'I did it because I believe in God'

'I did it because I believe in God'

BY NADINE WILSON Sunday Observer reporter wilsonn@jamaicaobserver.com

Sunday, December 09, 2012

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A Jamaican-born teacher, who was dismissed from a UK school after complaining that the school's compulsory training day was used to promote homosexuality, is among several speakers participating in a Human Rights Day presentation at Emancipation Park in Kingston tomorrow.

Kwabena Peat, who was a senior teacher, was dismissed on three separate occasions from the high school he taught at in Tottenham, North London, after school administrators argued he had contravened the equalities legislation.

This is a British law which protects specific groups from harrassment, discrimination and unfair treatment in the workplace and society in general on the basis of sexuality, gender, age, pregnancy, race, disability, or religion among other criteria.

In an interview with the Jamaica Observer, Peat said he was first suspended and subsequently dismissed following the school's training session for teachers in January of 2009. The training session, it had been announced, was geared towards teaching the educators how to deal with bullying in school. However, he said the keynote speaker spent most of the session speaking about her life as a lesbian.

Peat, who had been teaching for over 25 years, said several of the teachers became agitated by the open discussion about the 'natural-ness' of homosexuality, especially when the question was asked, "what makes you all think that to be heterosexual is normal?"

"At this point I got up and I said, I refuse anymore to be humiliated in this way by this woman. I do not want this person to be telling me about myself, things that I know not to be true, and I refuse to receive her message any more," he told the Sunday Observer on Friday.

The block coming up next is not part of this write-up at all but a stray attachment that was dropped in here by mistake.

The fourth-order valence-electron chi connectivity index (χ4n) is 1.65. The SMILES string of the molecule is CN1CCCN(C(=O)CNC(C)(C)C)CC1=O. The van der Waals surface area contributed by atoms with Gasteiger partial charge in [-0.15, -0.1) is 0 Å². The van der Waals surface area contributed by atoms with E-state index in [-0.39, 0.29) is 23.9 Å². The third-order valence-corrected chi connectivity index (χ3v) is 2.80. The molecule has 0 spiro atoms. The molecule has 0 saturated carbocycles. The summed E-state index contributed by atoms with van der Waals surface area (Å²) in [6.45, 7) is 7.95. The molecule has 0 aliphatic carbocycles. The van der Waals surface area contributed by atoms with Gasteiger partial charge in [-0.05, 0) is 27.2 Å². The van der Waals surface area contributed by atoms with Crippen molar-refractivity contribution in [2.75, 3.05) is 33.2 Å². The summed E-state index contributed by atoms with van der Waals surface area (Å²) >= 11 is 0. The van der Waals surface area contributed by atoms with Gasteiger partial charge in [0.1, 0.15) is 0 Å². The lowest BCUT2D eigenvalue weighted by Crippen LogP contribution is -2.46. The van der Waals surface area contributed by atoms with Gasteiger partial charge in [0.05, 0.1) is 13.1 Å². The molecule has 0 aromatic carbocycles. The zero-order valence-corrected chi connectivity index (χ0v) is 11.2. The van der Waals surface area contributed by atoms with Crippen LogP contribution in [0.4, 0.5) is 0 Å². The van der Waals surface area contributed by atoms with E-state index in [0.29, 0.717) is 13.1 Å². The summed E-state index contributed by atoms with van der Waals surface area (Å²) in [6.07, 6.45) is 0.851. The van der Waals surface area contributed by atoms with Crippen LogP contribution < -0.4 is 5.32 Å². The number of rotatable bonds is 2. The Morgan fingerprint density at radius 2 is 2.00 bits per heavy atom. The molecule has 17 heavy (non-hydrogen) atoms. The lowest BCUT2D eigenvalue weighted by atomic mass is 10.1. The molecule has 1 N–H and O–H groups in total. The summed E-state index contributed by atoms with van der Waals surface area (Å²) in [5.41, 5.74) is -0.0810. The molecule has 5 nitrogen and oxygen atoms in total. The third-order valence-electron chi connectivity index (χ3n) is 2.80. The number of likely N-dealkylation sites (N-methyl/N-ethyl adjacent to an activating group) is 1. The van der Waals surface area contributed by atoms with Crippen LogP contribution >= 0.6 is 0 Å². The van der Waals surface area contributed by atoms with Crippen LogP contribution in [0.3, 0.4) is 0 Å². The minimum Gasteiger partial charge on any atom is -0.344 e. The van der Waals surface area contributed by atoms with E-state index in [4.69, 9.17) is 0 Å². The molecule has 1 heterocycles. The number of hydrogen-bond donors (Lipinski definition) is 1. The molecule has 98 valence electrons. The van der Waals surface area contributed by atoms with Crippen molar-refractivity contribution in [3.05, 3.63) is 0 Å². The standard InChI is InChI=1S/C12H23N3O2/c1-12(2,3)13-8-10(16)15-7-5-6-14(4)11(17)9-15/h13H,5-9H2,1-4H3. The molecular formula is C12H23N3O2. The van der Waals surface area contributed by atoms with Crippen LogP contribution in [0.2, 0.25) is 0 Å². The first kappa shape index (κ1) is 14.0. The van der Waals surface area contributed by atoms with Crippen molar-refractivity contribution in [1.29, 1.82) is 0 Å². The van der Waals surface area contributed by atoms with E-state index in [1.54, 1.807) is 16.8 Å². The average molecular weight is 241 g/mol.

Peat said he then wrote a letter of complaint about the training session and sent it to three of the organisers. However, a week later, to his dismay, he was informed by the principal that the individuals had taken offence to his letter and he was being suspended.

"Because I had used scripture in order to tell them about homosexuality, and I had pointed out that God was displeased with this kind of behaviour, that contravened their understanding of the equalities legislation, so they advised that it needed further investigation, and, consequently, I was suspended from my work," he said.

Five long months later, while still on suspension, Peat was dismissed for "denying colleagues their equal opportunity and attacking their sexual orientation".

However, he was reinstated shortly after, following an appeal and a follow-up investigation by a selection of governors at the school.

But this was to be the start of a difficult, combative journey with school administrators over alternative sexual lifestyles, Peat said.

He was dismissed a second time after reading scripture at the beginning of an assembly at the start of Lesbian, Gay, Bi-sexual and Transgender Week at the school.

"I was dismissed because they believed that the scripture that I read was deliberately being used to target a homosexual teacher," he said.

Following investigations, Peat was again reinstated, but eventually was dismissed a third time by the school. He has not returned to the classroom since.

Peat's story has been highly publicised in the UK media and has sparked widespread discussion on issues of sexual morality and human rights. The educator said he is looking forward to sharing his experience during tomorrow's discussion, which is being organised by the Jamaica Coalition for a Healthy Society (JCHS).

"My main focus is going to be on the impact of the social legislation on the lives of people in the society, particularly the rights of believers, and how their civil rights are actually being discriminated against and trampled on," he said.

"They said that I attacked these colleagues because I was heterosexual. They also said that I did it because I believe in God, and the reason why they said it, is because I used scripture," he explained.

The United Nations Human Rights Day is celebrated on December 10 each year. The spotlight this year will be on women, youth, minorities, persons with disabilities, indigenous people, the poor and marginalised. Last year saw civil rights advocates turning the spotlight on homophobic bullying.

This theme also became the focus of International Day against Homophobia and Transphobia (IDAHO) which was observed in May of this year. During a forum to mark the day, representative of the United Nations Children's Fund in Jamaica, Rob Fuderich, said bullying violates a child's right to education, and called for sexual bullying to be a reportable offence under the law. Chairperson of Jamaica Civil Society Coalition, Carol Narcisse, said the training of teachers was necessary to end homophobic bullying in schools.

The JCHS is a Christian non-profit organisation, which was formed earlier this year and acts as a societal watchdog for Christian principles on marriage, sex and the family through a variety of activities and projects.

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